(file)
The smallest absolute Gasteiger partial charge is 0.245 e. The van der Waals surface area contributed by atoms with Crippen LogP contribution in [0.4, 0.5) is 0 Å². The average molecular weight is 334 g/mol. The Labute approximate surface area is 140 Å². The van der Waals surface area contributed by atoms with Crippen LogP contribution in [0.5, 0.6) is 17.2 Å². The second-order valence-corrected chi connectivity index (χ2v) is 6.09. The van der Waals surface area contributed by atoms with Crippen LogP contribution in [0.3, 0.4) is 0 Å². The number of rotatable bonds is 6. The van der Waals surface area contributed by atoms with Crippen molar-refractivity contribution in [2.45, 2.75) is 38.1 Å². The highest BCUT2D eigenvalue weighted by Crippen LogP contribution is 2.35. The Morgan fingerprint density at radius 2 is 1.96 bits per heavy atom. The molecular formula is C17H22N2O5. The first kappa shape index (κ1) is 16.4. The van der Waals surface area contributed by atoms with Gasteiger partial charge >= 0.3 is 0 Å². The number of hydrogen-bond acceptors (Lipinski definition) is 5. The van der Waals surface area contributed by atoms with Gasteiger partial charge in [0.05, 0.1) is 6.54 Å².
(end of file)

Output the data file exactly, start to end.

The smallest absolute Gasteiger partial charge is 0.245 e. The van der Waals surface area contributed by atoms with Crippen LogP contribution in [0.4, 0.5) is 0 Å². The average molecular weight is 334 g/mol. The Labute approximate surface area is 140 Å². The van der Waals surface area contributed by atoms with Crippen LogP contribution in [0.5, 0.6) is 17.2 Å². The second-order valence-corrected chi connectivity index (χ2v) is 6.09. The van der Waals surface area contributed by atoms with Crippen LogP contribution in [0.3, 0.4) is 0 Å². The number of rotatable bonds is 6. The van der Waals surface area contributed by atoms with Crippen molar-refractivity contribution in [2.45, 2.75) is 38.1 Å². The highest BCUT2D eigenvalue weighted by Crippen LogP contribution is 2.35. The Morgan fingerprint density at radius 2 is 1.96 bits per heavy atom. The molecular formula is C17H22N2O5. The first kappa shape index (κ1) is 16.4. The van der Waals surface area contributed by atoms with Gasteiger partial charge >= 0.3 is 0 Å². The number of hydrogen-bond acceptors (Lipinski definition) is 5. The van der Waals surface area contributed by atoms with Gasteiger partial charge in [0.05, 0.1) is 6.54 Å².